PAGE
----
My three year old son Albie had a balance bike (small bike with no pedals) for christmas. He feels safe on it because when he wants to stop he just puts his feet down on either side. He started off just walking it around but now he will lift his feet up when he gets a bit of momentum and he is learning to balance.
If I raised his saddle a few centimeters he wouldn’t be able to put his feet down to stop, he wouldn’t feel safe and he wouldn’t learn how to ride.
In the water it is necessary to feel safe and in control in order to begin to learn to swim. In a similar way to a child learning to ride a bike it is important to know that you can safely stop at any time and feel comfortable. In shallow water this may be regaining your feet and standing up. In deep water it may be floating on your back.
I love the smell of chlorine in the morning! I’ve always enjoyed swimming crawl more than breaststroke and now I think I’ve worked out why. I am in possession of legs that don’t float well. I’ve known that for a long time but I’ve only just worked out why it is affecting the way I feel about my breaststroke.
At the moment I’m reading “Conquering Your Fear of Water” by Melon Dash and that’s got me thinking about how fear, at any level, affects your performance in the water.
I realised at the pool this morning, that I have a subconscious fear of my legs sinking during my glide, so I shorten my glide in order to kick my legs more frequently to keep them up. Obviously, a short glide means a shorter period of time with my face in the water, resulting in a knock on effect to my breathing pattern.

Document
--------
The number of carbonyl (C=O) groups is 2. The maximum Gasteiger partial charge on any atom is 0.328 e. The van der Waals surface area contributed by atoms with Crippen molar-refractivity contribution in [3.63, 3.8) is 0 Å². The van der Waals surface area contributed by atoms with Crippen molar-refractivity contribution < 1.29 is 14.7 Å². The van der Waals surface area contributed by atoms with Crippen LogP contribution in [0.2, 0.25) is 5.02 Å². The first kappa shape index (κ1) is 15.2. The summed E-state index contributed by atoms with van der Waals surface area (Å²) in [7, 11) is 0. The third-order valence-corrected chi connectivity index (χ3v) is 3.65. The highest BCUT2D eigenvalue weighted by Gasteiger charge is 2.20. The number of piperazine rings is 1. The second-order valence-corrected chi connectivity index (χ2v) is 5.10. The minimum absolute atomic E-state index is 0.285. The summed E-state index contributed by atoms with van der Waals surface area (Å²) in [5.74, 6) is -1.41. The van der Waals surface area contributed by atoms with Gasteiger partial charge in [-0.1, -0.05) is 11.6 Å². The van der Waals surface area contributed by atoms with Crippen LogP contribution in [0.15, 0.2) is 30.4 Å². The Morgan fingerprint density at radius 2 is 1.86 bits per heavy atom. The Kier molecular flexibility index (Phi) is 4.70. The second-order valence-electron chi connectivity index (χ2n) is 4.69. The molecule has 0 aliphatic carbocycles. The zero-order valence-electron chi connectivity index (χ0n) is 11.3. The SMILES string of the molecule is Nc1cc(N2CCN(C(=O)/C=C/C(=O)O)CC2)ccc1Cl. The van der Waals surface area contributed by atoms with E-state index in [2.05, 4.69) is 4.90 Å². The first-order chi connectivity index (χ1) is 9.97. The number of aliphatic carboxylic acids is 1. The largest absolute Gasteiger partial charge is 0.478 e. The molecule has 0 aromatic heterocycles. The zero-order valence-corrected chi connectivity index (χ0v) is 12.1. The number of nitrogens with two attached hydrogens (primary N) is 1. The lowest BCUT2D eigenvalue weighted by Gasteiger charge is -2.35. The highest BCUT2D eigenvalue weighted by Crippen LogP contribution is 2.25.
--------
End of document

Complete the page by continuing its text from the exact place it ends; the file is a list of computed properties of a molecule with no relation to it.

So what I am doing now is thinking about pointing my toes in the glide while keeping my ankles, knees and hips relaxed. This allows me to glide a bit longer and lets me exhale more slowly and my breaststroke feels hugely improved.
If you search the internet for articles on swimming breathing you will more often than not be provided with information about head position rather than the processes of inhalation and exhalation. A useful simplification of how to breathe while swimming is to always use the mouth to exhale steadily when your face is in the water and inhale gently when you face is out of the water. Problems arise because of the conflict between subconscious breathing and conscious breathing.
When not in the water we rely mainly on subconscious breathing patterns. In the water we have to consciously decide to breathe in or out at the right time. As anxiety about being in the water stems from our subconscious thoughts and has the physical effect of changing our breathing patterns (usually causing rapid breathing), there is always going to be a conflict between our conscious and subconscious patterns of breathing.
When learning to swim you need to be totally aware of when you are breathing in and out and the best way to do this is to make a quiet “aaaaaah” noise when exhaling. You will know when you are inhaling as it is impossible to make that noise while inhaling. Just be careful not to hold your breath at any point.
Happy New Year. How many people are saying “This is the year I’m going to learn to swim”? Do it people. Do it. What a fantastic new experience to have.
During the snow and freezing weather conditions, the family and I slid our way up to the local pool one frosty afternoon before christmas to find that we had the pool to ourselves. 25m x 15m of still, clear water exclusively ours. Did we each swim 40 laps? No! We jumped in at the deep end. We dived down to get goggles from the bottom. We had splash fights. We threw balls around. We swam under each others legs. We enjoyed being in the water and that’s what it’s all about.